Reebok Starts Making Shoes In US Again

24 October 2016

Sports equipment manufacturer Reebok is bringing some of its shoemaking back to the United States, unveiling plans to open a new manufacturing lab next year using innovative liquid material and 3D drawing.

Some parts of the 300 pairs of shoes planned will come from Asia, but the most technical components will be manufactured in Wixom, Michigan, the company said Saturday.

German chemical giant BASF developed with Reebok a liquid material that is drawn across the outsole of the shoe for a three-dimensional fit with the help of 3D drawing. The material helps absorb shock.

"This is the very first use of this process to make athletic footwear. We borrowed and enhanced it from a process we found in the automotive industry," said Bill McInnis, Head of Future at Reebok.

"The Liquid Factory concept is proprietary to Reebok."

All of Reebok's shoes were previously made in Asia.

"This is ultimately a local for local program. Once we define a manufacturing cell, we can do it anywhere," McInnis said.

In the short term, Reebok will only produce a small series of the shoes at the relatively high price ($189 for the first version) due to still expensive development costs.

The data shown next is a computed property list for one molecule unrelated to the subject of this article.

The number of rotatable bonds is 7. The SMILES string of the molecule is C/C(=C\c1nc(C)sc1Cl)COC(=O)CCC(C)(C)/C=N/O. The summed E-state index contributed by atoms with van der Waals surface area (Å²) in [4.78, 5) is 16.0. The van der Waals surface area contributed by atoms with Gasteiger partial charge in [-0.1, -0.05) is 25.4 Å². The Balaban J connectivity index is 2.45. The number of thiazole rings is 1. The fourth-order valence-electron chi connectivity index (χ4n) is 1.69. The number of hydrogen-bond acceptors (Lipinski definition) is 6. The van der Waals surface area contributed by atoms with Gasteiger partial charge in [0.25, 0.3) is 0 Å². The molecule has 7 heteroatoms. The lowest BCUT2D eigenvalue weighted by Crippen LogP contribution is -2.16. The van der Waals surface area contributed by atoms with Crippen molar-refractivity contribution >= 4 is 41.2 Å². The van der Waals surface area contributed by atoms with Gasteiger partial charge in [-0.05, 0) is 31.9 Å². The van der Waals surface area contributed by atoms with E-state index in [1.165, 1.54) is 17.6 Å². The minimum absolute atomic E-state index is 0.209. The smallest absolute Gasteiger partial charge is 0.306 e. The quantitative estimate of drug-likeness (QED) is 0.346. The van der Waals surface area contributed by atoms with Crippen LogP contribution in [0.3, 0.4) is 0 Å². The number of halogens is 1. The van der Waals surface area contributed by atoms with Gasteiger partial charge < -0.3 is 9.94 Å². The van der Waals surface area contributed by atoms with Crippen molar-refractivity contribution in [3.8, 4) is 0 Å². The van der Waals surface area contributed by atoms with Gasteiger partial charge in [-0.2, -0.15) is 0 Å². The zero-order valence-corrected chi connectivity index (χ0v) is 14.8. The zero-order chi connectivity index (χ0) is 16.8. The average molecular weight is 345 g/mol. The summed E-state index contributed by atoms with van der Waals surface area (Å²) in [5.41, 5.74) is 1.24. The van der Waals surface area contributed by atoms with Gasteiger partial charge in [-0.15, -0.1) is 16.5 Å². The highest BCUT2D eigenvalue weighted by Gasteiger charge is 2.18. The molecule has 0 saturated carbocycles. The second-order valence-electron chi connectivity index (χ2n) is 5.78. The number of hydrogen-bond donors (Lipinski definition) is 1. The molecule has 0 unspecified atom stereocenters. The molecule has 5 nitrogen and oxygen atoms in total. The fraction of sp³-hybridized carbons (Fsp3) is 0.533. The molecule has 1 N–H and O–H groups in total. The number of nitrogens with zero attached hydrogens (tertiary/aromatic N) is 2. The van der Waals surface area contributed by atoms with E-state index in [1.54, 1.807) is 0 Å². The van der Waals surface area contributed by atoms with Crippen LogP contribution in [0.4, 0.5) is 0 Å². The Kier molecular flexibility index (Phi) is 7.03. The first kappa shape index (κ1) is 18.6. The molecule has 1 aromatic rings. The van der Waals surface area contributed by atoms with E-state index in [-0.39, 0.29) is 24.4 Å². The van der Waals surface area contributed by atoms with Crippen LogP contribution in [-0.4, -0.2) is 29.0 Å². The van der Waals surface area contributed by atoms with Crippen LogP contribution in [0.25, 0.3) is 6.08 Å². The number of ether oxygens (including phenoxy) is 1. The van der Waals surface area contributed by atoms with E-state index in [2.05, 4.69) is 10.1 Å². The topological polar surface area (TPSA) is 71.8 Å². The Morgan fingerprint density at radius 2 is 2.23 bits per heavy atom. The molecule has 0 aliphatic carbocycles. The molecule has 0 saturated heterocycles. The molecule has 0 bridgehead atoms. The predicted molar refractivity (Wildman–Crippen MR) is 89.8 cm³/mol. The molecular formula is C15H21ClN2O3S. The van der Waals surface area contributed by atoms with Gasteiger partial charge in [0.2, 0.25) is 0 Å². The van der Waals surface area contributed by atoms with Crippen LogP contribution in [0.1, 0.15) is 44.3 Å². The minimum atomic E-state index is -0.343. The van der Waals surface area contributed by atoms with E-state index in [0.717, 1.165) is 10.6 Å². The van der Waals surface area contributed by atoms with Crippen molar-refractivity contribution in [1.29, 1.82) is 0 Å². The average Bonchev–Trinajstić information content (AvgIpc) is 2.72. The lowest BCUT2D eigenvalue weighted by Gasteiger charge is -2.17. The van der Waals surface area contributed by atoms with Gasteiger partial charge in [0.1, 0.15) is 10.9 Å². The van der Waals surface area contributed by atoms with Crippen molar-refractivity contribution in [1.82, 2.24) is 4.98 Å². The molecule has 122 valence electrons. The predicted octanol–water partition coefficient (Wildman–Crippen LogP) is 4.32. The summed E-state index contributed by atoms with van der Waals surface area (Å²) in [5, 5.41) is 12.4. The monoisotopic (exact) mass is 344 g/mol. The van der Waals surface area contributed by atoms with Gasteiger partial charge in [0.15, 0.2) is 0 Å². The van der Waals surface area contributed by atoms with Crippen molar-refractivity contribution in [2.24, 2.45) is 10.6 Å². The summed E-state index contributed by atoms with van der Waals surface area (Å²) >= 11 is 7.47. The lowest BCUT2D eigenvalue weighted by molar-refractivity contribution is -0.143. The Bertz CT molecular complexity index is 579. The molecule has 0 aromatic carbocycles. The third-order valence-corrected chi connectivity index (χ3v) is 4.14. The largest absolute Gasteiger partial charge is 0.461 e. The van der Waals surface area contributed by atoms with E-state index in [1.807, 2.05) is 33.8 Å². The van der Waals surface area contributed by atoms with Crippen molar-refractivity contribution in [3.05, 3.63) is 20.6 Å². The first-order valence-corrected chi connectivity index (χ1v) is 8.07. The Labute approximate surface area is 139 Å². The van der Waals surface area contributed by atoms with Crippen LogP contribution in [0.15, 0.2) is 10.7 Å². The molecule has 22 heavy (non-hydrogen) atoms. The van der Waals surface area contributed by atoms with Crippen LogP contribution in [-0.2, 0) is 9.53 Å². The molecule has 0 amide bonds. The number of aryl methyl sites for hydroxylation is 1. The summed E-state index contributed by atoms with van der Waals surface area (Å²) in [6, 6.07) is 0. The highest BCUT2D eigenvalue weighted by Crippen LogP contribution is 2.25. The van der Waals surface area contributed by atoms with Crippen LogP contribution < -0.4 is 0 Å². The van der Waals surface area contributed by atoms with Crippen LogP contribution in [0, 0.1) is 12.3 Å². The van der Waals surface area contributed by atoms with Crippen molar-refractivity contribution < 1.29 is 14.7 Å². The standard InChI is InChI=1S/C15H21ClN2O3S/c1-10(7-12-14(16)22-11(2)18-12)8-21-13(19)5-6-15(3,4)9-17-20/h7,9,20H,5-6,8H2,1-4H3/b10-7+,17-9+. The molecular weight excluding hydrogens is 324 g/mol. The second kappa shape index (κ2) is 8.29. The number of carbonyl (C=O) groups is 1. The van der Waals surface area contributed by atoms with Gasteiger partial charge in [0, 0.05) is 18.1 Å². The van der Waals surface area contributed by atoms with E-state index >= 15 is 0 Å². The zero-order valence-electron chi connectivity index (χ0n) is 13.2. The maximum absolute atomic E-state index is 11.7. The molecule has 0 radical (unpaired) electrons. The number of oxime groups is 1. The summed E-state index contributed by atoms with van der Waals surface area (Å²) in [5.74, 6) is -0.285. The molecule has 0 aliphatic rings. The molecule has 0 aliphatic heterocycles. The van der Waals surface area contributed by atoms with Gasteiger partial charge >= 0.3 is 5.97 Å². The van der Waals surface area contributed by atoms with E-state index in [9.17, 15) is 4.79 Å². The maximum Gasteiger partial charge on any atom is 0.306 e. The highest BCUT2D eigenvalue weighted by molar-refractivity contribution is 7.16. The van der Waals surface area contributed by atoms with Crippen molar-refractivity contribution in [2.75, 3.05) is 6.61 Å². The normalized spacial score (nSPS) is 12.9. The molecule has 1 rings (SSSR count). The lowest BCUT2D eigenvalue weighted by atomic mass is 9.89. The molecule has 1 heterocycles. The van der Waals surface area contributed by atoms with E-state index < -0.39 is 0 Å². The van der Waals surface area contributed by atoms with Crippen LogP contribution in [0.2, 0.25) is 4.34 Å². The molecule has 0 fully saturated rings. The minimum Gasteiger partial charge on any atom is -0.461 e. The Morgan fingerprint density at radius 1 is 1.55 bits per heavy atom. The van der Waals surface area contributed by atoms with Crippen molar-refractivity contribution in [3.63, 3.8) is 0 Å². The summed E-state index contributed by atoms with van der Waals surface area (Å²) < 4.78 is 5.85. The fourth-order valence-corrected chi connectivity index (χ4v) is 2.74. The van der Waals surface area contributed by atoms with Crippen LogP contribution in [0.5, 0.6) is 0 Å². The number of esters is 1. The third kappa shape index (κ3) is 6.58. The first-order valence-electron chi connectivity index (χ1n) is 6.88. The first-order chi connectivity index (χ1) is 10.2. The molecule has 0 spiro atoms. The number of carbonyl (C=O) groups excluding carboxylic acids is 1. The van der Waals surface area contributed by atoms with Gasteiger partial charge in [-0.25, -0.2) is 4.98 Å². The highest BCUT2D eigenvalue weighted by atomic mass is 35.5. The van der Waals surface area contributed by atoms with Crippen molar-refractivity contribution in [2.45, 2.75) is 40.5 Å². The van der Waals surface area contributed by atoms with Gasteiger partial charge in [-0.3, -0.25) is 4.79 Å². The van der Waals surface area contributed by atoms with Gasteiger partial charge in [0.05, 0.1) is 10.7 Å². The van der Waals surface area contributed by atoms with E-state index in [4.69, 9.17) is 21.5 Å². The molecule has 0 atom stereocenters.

In the long term, Reebok hopes to use this technology to create a product with competitive prices.

"The Liquid Factory process is very flexible in that each machine can be used to create as many different concepts as imagination allows -- it's programming, not molds," McInnis explained.

"Scaling up is a matter of installing more Liquid Factory machine setups. The local manufacturing also gets us much closer to the consumer in terms of speed to market."

Reebok is not alone in localizing production.

In May, Germany's Adidas announced it was opening a production site operated mostly by robots in the city of Ansbach, due to begin mass production next year.

An Adidas site is due to open next year in the US.

Among other sports equipment makers, Under Armour has a small operation in Maryland geared toward athletes under contract with the brand, not the public as a whole.


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